It’s The Definition, Not The Discussion, Of The Black Quarterback That’s Wrong

By Gregory Moore
Updated: January 6, 2006

SAN ANTONIO – Quick. What is the definition of a quarterback? According the Webster’s Dictionary built into my word processing program it is “a player positioned behind the center who directs the play by calling signals”. Now if that is the case then it shouldn’t matter if that player playing that position is white or black, right?

For the most part in this time and age of sports, that would seem to be the case. However the racial definition of the position is still very much in the foreground of any discussion because there are literally two schools of theory when it comes to teaching this position to a player.

In the honesty of this debate, it is very much known that players who are Caucasian are taught to be prototypical pocket passers while if that player is Black, that player is taught to use his athleticism.

There is absolutely nothing wrong with these schools of theory in teaching the position. When it comes to the game of football itself, the game has now evolved to where it is reflecting the people who play the game.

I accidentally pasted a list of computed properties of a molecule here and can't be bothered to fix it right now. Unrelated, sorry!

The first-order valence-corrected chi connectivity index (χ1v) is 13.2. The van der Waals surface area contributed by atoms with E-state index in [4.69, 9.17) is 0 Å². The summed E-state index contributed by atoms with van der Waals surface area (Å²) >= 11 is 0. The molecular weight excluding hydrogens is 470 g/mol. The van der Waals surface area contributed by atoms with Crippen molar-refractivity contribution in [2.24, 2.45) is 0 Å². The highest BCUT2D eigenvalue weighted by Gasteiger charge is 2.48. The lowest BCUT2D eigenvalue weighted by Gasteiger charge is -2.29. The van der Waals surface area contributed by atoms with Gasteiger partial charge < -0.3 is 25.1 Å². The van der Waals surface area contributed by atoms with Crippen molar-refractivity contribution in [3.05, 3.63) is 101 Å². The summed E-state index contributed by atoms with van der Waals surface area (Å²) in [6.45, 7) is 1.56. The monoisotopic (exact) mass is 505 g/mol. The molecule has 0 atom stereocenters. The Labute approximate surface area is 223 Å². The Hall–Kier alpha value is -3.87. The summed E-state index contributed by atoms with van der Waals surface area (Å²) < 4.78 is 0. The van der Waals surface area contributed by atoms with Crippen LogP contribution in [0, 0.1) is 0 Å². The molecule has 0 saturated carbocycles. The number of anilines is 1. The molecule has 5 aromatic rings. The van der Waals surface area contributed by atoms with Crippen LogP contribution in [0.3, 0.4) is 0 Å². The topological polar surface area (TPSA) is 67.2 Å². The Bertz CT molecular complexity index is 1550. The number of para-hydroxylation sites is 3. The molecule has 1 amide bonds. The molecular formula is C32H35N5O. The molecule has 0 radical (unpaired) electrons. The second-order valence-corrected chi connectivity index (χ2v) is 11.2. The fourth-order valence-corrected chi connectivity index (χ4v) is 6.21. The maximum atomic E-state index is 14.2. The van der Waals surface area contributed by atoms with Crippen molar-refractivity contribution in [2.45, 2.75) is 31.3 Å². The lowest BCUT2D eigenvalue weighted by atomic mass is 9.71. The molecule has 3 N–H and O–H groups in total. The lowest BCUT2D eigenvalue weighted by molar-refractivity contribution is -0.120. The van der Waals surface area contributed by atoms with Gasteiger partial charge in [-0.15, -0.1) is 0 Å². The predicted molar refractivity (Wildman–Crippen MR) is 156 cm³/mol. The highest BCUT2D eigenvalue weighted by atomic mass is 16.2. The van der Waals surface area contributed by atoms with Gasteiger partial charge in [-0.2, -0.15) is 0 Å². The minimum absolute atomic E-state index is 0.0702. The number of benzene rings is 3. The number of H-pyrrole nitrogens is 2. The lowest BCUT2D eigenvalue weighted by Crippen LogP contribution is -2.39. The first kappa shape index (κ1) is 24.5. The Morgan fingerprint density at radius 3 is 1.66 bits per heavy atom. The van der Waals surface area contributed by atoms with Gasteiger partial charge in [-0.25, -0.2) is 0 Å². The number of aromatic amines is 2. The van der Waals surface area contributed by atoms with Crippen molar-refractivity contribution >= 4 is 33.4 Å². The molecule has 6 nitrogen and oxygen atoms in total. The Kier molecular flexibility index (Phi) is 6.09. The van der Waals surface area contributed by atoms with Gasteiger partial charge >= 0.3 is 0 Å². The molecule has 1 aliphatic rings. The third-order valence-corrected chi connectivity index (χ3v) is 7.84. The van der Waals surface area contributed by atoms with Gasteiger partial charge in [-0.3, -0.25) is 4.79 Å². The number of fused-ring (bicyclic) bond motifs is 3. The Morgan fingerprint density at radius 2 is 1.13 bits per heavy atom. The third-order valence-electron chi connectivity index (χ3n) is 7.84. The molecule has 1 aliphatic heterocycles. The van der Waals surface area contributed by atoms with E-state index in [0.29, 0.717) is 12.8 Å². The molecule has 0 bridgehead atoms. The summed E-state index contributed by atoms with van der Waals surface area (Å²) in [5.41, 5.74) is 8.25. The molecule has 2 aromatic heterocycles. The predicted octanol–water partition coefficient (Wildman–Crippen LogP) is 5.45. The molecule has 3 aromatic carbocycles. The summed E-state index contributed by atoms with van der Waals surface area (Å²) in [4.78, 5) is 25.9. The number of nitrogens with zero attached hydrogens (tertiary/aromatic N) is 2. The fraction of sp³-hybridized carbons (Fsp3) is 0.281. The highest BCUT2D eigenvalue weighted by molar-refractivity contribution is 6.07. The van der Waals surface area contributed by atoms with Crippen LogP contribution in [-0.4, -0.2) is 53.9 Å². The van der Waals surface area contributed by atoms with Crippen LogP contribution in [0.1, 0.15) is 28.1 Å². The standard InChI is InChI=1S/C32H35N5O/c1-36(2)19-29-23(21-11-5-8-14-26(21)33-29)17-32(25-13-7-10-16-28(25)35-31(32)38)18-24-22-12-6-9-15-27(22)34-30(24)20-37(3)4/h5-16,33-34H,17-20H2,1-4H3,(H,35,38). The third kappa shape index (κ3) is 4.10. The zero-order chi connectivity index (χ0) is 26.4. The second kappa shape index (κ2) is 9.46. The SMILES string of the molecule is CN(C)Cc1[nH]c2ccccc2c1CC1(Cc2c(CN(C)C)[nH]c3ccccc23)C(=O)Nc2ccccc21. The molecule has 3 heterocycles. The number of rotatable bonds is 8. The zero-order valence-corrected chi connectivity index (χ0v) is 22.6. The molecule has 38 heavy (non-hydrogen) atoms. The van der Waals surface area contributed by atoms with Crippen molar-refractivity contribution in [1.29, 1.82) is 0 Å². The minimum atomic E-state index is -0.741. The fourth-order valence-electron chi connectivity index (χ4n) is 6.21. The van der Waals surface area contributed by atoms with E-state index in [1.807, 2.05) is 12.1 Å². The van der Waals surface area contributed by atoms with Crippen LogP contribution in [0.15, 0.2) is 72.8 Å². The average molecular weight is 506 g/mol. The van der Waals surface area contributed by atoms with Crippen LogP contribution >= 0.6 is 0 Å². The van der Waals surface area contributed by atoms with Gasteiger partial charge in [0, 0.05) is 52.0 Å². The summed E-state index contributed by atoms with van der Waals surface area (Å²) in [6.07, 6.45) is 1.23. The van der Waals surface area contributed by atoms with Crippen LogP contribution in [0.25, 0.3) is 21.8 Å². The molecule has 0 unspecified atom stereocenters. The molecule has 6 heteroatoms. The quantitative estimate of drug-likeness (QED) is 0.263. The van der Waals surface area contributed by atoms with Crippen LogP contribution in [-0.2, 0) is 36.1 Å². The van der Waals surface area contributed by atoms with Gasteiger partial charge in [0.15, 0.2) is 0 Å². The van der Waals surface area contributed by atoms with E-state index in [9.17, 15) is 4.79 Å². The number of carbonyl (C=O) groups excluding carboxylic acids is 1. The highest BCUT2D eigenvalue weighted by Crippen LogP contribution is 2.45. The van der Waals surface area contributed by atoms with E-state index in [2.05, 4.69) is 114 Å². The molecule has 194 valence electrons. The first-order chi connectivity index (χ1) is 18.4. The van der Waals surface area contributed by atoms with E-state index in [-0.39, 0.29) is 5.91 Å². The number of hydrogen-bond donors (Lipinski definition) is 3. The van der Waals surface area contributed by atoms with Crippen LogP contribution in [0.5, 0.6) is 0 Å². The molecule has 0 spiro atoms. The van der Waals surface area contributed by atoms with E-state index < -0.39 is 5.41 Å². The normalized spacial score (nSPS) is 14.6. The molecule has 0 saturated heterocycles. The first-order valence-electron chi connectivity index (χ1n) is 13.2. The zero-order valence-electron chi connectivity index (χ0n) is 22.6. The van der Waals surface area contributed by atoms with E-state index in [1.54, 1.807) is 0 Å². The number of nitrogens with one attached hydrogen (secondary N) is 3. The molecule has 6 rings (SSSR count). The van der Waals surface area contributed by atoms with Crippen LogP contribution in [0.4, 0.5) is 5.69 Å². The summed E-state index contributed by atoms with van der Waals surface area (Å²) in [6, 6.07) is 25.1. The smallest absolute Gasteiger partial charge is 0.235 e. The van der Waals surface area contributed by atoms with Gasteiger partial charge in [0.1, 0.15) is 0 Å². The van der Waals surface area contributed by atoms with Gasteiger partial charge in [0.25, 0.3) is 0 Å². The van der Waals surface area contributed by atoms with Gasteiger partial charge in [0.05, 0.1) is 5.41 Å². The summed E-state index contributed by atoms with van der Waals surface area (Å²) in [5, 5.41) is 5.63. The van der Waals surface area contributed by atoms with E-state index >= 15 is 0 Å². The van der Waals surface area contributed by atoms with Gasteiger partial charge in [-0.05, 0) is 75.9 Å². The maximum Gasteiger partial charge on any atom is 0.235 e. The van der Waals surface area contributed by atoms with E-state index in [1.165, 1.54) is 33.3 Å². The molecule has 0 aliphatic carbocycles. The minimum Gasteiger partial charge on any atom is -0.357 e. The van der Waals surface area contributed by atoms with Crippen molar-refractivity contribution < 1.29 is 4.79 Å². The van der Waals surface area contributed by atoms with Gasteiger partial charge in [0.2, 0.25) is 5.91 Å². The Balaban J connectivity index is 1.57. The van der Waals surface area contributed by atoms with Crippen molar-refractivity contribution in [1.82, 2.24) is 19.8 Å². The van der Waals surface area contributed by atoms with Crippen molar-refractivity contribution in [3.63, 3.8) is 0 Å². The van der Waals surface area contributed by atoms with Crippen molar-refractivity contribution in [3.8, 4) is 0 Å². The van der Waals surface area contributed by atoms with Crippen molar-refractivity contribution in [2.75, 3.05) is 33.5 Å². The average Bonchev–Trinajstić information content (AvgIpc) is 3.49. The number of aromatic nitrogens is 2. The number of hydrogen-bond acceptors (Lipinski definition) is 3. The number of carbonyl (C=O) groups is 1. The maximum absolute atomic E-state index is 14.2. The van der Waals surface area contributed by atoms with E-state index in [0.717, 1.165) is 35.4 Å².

In a sport where maybe the only time you saw a Black quarterback was at a school like Grambling, Southern or Howard University, you now see them at schools like Penn State, Ohio State, Central Florida, and yes, Texas.

The day of only seeing scrambling signal callers at the Black schools still remains but you are seeing a different Black quarterback than even what you saw at Virginia Tech with Michael Vick. What the nation is now seeing is something that truly was a little known secret. Today’s ‘Black’ quarterback isn’t just a dynamic athlete with his feet.

As Vince Young of Texas showed the nation on Wednesday night, today’s generation of this player is a true playmaker. Yet it is still the definition of this position in football that seems to keep resurfacing.